# How do you integrate int x / sqrt(16+x^2) dx using trigonometric substitution?

Apr 9, 2018

$\int \frac{x}{\sqrt{16 + {x}^{2}}} \mathrm{dx} = \ln | \sqrt{{x}^{2} + 16} + x | + C$

#### Explanation:

For integrals involving the root $\sqrt{{x}^{2} + {a}^{2}} ,$ we can use the substitution $x = a \tan \theta$. Here, ${a}^{2} = 16 , a = 4 , x = 4 \tan \theta$

So, $\mathrm{dx} = 4 {\sec}^{2} \theta d \theta$ and we can apply the substitution.

$\int \frac{4 {\sec}^{2} \theta}{\sqrt{16 + 16 {\tan}^{2} \theta}} d \theta = \int \frac{4 {\sec}^{2} \theta}{\sqrt{16 \left(1 + {\tan}^{2} \theta\right)}} d \theta$

$= \int {\sec}^{2} \frac{\theta}{\sqrt{1 + {\tan}^{2} \theta}} d \theta$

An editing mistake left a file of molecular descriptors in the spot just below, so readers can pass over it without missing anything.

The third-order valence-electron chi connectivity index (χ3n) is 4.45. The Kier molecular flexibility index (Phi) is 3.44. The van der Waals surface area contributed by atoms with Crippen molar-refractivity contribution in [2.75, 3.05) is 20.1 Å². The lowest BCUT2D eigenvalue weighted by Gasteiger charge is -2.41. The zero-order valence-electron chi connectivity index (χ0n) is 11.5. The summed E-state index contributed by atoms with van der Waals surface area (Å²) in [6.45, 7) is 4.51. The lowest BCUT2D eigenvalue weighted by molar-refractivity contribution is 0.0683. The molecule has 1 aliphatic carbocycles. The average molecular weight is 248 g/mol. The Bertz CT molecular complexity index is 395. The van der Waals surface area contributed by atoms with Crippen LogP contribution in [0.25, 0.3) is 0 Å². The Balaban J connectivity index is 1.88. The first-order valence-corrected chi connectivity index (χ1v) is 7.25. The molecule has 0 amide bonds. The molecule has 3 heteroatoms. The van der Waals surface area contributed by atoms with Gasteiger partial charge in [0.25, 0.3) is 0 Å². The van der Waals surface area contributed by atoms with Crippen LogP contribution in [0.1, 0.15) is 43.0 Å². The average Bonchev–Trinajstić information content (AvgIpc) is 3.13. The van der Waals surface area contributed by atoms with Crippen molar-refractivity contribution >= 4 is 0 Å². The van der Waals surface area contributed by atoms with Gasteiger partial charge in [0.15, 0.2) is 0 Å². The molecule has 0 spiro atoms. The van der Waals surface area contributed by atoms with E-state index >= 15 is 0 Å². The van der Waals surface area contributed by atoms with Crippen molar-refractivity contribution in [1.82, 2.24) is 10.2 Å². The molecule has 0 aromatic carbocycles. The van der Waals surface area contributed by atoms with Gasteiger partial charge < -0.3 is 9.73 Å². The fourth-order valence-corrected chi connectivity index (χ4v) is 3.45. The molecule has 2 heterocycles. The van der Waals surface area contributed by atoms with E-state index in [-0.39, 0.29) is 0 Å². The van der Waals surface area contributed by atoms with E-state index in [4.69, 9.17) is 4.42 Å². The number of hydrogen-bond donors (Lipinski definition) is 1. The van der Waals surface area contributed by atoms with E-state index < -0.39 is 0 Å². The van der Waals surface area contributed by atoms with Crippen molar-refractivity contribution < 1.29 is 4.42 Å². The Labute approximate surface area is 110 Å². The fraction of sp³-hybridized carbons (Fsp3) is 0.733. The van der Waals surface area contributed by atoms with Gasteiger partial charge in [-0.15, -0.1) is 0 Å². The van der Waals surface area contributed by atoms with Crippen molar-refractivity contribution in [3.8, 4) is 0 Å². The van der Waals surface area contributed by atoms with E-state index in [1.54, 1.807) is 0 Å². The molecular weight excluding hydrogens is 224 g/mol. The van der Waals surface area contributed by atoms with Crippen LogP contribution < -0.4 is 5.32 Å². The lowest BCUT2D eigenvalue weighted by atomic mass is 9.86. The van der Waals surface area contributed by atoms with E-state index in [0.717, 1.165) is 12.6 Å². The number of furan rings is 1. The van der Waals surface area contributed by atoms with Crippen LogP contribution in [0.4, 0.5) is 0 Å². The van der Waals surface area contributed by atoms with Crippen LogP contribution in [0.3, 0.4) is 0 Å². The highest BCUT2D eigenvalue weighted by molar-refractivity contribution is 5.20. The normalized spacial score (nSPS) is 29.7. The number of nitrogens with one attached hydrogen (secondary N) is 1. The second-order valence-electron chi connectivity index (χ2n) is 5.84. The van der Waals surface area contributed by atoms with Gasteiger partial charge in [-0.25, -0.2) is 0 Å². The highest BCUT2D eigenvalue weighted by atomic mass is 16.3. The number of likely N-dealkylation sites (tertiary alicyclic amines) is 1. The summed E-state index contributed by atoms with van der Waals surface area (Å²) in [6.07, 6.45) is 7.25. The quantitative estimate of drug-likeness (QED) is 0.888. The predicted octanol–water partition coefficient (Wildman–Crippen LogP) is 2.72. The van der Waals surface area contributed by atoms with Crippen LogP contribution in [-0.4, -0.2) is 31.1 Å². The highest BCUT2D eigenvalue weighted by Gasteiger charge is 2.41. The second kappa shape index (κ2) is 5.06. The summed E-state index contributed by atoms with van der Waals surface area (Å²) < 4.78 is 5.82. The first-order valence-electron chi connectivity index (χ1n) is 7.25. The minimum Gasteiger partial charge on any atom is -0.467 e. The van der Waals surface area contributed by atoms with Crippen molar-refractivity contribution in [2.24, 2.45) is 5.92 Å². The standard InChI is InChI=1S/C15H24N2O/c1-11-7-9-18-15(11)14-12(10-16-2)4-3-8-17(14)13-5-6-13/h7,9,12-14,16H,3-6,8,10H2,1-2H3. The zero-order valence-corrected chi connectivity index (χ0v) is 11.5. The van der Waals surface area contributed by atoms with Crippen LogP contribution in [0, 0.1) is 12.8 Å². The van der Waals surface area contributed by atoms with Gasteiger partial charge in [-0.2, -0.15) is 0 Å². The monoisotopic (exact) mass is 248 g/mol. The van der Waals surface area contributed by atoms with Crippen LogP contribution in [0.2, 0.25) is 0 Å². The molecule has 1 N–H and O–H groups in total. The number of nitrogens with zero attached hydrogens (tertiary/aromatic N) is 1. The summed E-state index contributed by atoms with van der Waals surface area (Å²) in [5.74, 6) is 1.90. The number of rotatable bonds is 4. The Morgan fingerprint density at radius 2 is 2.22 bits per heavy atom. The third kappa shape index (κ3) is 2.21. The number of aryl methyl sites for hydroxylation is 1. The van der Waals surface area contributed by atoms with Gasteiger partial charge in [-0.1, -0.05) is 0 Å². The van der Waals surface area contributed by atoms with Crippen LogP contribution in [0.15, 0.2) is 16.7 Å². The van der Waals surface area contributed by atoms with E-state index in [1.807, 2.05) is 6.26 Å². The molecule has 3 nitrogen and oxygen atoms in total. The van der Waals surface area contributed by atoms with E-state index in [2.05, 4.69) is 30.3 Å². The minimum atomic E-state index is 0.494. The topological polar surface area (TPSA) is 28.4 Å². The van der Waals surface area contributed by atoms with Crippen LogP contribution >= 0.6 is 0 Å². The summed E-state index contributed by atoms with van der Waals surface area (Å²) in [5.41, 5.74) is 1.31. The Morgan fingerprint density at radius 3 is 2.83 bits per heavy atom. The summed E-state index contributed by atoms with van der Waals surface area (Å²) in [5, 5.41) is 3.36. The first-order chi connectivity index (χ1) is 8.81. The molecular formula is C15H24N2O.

Recalling the identity $1 + {\tan}^{2} \theta = {\sec}^{2} \theta ,$

$= \int {\sec}^{2} \frac{\theta}{\sqrt{{\sec}^{2} \theta}} d \theta$

$= \int {\sec}^{\cancel{2}} \frac{\theta}{\cancel{\sec \theta d}} \theta$

$= \int \sec \theta d \theta = \ln | \sec \theta + \tan \theta | + C$

This is a fairly common integral, it should be memorized. We need things in terms of $x .$ Recalling that $x = 4 \tan \theta , \tan \theta = \frac{x}{4.}$

We still need the secant in terms of $x .$ Applying the identity $1 + {\tan}^{2} \theta = {\sec}^{2} \theta :$

$\frac{16}{16} + {x}^{2} / 16 = {\sec}^{2} \theta$

$\sec \theta = \frac{\sqrt{{x}^{2} + 16}}{4}$

Thus, we have

$\ln | \frac{\sqrt{{x}^{2} + 16} + x}{4} | + C = \ln | \sqrt{{x}^{2} + 16} + x | - \ln \left(4\right) + C$

We may absorb the $\ln 4$ into the constant of integration. We're left with

$\int \frac{x}{\sqrt{16 + {x}^{2}}} \mathrm{dx} = \ln | \sqrt{{x}^{2} + 16} + x | + C$